Two live-streaming sites squashed, but many will watch Mayweather-Pacquiao free—legally and illegally
Sites announce plans to live-stream Mayweather v. Pacquiao, but take a punch from networks. Who will win the piracy fight in the “Fight of the Century”?
The “Fight of the Century” is shaping up to be every bit as huge as the predictions. When Floyd Mayweather Jr. and Manny Pacquiao touch gloves on Saturday night, millions of people around the world will be watching. But how many will watch Mayweather-Pacquiao live via unsanctioned broadcasts? Networks and promoters are trying to shut down sites that say they’ll live-stream the action—but how successful can they be?
HBO and Showtime have exclusive rights to broadcast the Mayweather-Pacquiao fight in the US. It will be available on Pay-Per-View for around $100.
But already the networks are fighting piracy. Two websites announced they would be live-streaming Mayweather-Pacquiao online for free for fans to watch.
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Both of those sites, boxinghd.net and sportship.org, have been hit with a federal complaint filed by the networks along with Top Rank and Mayweather Productions. The complaint asks for a temporary restraining order and preliminary injunction.
It also asks for damages to compensate for financial losses and legal costs. This marks the first time a lawsuit has been filed over illegal broadcasting that has yet to take place.
It’s a strong move against piracy and probably intended to set an example prior to the fight. Indeed, the stakes have never been higher.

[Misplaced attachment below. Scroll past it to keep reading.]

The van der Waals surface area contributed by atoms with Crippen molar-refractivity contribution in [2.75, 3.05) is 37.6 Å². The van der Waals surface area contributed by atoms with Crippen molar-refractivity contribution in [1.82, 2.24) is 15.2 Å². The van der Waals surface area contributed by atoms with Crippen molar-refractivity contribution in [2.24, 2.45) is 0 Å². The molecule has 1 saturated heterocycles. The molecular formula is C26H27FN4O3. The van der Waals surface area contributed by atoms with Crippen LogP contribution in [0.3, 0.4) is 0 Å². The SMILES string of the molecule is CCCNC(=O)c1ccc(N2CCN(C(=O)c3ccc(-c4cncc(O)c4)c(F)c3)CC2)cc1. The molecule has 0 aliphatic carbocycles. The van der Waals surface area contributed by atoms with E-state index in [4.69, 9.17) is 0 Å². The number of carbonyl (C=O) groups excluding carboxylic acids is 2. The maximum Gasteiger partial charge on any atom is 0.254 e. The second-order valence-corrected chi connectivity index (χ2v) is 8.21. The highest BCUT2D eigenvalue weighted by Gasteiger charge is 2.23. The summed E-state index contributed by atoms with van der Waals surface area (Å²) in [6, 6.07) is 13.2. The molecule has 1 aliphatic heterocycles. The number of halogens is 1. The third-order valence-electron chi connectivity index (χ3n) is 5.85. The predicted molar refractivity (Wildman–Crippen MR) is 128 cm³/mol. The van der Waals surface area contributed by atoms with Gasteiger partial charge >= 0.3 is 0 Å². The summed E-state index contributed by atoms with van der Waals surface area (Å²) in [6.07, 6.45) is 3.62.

Pay-Per-View revenues are expected to break all previous records. But that’s only if illegal live-streaming can be stamped out.
Given that the fight is, of course, live preventing piracy will present a big challenge. It’s easy to take down illegal videos of the fight posted after it’s over. But cracking down on live streams as the action plays out is another story.
Making matters more difficult for networks is the international scene. Fans in the Philippines will be able to watch Mayweather-Pacquiao live for free on cable and free-to-air TV. It would be fairly simple for an individual to live-stream the action playing on their TV set to a broad online audience.
Viewers in Mexico will also be able to watch the fight free from Televisa and Azteca TV companies. People in the UK, Spain and Scandinavia will be able to purchase access for significantly less than US fans.
HBO and Showtime clearly have a massive fight of their own ahead. The two sites named in the lawsuit have indeed been taken offline. But how many more will spring up in their place on fight night? With so many millions at stake, there are sure to be those willing to take the gamble.